18 Dec 2013

Troubled’, judge releases critical ruling in grandparents’ adoption case

A family court judge has taken the unusual step of releasing a judgement into the case of Essex grandparents who were fighting to prevent their granddaughter from being adopted.

His Honour Judge Newton agreed to the publication of the judgement following an application from Channel 4 News, which was supported by the grandparents.

The judgement, dated November 15, 2012,  followed an appeal by the grandparents, Katrina and Lee Parker, who had been excluded from the care proceedings.  By the time it had been agreed they could appeal against this, the Parkers’ granddaughter was two days away from being adopted.

Pre News refresh player – this is the default player for the C4 news site – please do not delete. Ziad

Judge Newton granted Mr and Mrs Parker, from Colchester, the right to apply for guardianship of India, now aged two.  In the strongly worded judgement he is critical both of the local authority involved in the proceedings and of the judicial process.

He said that a previous court hearing in October in which the Parkers were excluded was “manifestly unfair”.  He said: “It was manifestly unjust, not just to the grandparents but to ‘P’ (who we are now allowed to name as India, the granddaughter) and could in no circumstances be thought to be European Court of Human Rights compliant.”  In other words,  both the grandparents and the granddaughter’s human rights had been breached because they were denied, under article 6, the right to a fair trial.

Last week Channel 4 News revealed what had happened to the Parkers during their fight to keep their granddaughter.  They were critical both of Essex local authority and the secrecy of the family court system which prevented them from speaking out.

It was only because they eventually won and were allowed to bring India home in August that we were able to report some details of the case.  But we were not – until now – allowed to say what happened in the court, nor were we able to say what the judgement in that crucial appeal had been.

What we were allowed to say was that the Parkers had firstly not been told their granddaughter had been taken in to care after their daughter was no longer able to look after her.

They were then excluded from applying to be part of the care proceedings.

They had their legal aid withdrawn and had no legal representation when they stood before Judge Newton.

Now we can see that when he heard their case, Judge Newton was “deeply troubled about what occurred”.  He says:  “Without any hesitation, I give Mr and Mrs P permission to appeal.”  He goes on to say that they should have legal representation and legal aid.

Like all family court cases, there is a degree of complexity, although the judgement is simple and to the point. But what we can now report is that having learned their granddaughter had been taken into care, the Parkers applied to have contact.

But in an August hearing, a solicitor from the firm originally representing the Parkers told a hearing that they no longer wished to be part of the proceedings.  Even now the Parkers do not know why he said this and it was not true.  But it was to have a bearing on the October hearing when they were excluded from proceedings.

The Parkers have six children, five of them still at home.  In a viability assessment commissioned by Essex and carried out by an independent social worker described as highly experienced, it is stated that the social worker did not support their application for any form of order.  She said that the grandparents would be unable to meet the child’s needs, given their busy lifestyle and the number of children already in their care.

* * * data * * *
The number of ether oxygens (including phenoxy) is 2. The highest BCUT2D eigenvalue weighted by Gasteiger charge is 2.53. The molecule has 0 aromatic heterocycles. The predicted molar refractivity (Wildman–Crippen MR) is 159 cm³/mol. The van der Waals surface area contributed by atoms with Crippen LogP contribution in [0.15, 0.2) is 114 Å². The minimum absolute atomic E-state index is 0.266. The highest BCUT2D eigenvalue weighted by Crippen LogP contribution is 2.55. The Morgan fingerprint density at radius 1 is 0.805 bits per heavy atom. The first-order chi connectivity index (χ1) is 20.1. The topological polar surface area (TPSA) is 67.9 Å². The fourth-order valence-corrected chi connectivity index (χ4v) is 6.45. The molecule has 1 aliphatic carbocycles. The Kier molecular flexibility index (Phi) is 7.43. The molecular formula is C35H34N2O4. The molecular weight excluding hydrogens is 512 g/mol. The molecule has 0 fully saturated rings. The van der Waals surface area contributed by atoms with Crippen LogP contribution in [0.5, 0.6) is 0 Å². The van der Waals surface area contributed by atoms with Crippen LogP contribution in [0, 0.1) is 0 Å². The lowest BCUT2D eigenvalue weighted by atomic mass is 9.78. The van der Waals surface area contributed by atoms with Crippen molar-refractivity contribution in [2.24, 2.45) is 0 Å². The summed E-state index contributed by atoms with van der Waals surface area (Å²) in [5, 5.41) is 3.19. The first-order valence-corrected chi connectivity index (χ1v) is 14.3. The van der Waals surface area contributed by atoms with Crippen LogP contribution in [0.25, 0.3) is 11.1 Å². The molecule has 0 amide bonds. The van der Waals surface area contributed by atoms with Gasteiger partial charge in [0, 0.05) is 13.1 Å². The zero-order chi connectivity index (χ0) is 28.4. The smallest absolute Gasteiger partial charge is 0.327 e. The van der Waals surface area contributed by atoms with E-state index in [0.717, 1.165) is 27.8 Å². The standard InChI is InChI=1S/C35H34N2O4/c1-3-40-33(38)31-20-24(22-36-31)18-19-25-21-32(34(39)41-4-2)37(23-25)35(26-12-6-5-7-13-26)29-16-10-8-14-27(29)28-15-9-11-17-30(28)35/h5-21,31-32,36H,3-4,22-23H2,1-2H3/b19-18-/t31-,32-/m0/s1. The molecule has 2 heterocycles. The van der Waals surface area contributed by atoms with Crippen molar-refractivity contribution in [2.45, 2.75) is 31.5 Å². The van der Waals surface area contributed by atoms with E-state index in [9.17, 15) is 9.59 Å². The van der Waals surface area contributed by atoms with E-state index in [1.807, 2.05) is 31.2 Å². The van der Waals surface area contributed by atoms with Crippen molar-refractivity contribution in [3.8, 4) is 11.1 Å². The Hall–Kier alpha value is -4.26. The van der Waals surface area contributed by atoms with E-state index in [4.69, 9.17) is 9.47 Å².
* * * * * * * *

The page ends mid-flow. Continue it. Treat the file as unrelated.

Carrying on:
The local authority then submitted to the court that because of this report they opposed the grandparents’ application.   That October judgement said “The local authority’s plan is for [redacted] to be in a permanent secure placement away from the birth family at this stage.”

They also invited the court to discharge the maternal grandparents as parties to the proceedings.  The court at the October hearing duly agreed.

Mr and Mrs Parker had tried to submit that the viability assessment was only a “snapshot” of their family at the time.  This was rejected.

And that is what Judge Newton appears to be so angry about.

He says that they were not given their voice, they were not allowed to put their side nor to cross examine the witnesses.  He is also critical that the court at the time appears to have relied on a  “submission that was not made”.  In other words, the false claim that the grandparents had withdrawn their application.

Judge Newton said:  “We are dealing here with interested grandparents, and the law could not be clearer.  None of the case law seems to have been brought to the justices’ attention.

“It is overwhelmingly obvious that in circumstances where grandparents wish to argue that their interest in their grandchild when before the court, the court should welcome that opportunity of hearing the grandparents’ contribution and case.”

And he adds:  “I am deeply anxious about what occurred.  I am deeply anxious that it has been necessary for this matter to be dealt with in the way that it has.”

Judge Newton does warn the Parkers that they have a significant hurdle to overcome because of that viability assessment and that by granting the appeal he was not indicating what “might ultimately happen”.

But for the Parkers it was a glimmer of hope.  It took them until the following July to fight the case.  But they did win.

Yet what their case highlights is the considerable difficulties of family court cases. And yesterday this was reinforced by Sir James Munby, president of the Family Division of the High Court.  Following the case of the baby of a mentally ill Italian woman who gave gave birth following a caesarean section, Sir James said that radical changes to end the culture of secrecy in the family courts were needed.

Judge Newton, who also presided over the care proceedings in the Italian case, had already published his judgement explaining why he was supporting Essex local authority in an application for the baby to be adopted.

What happened to the Parkers is entirely different, although it is the same judge and the same local authority. Yet Mrs Parker wept as she recalled those moments when she thought they were going to lose India:

“The possibility of not having her in our lives, that is so difficult to bear.  We could have lost her, we might not have her now.”

Last week Essex County Council said in a statement: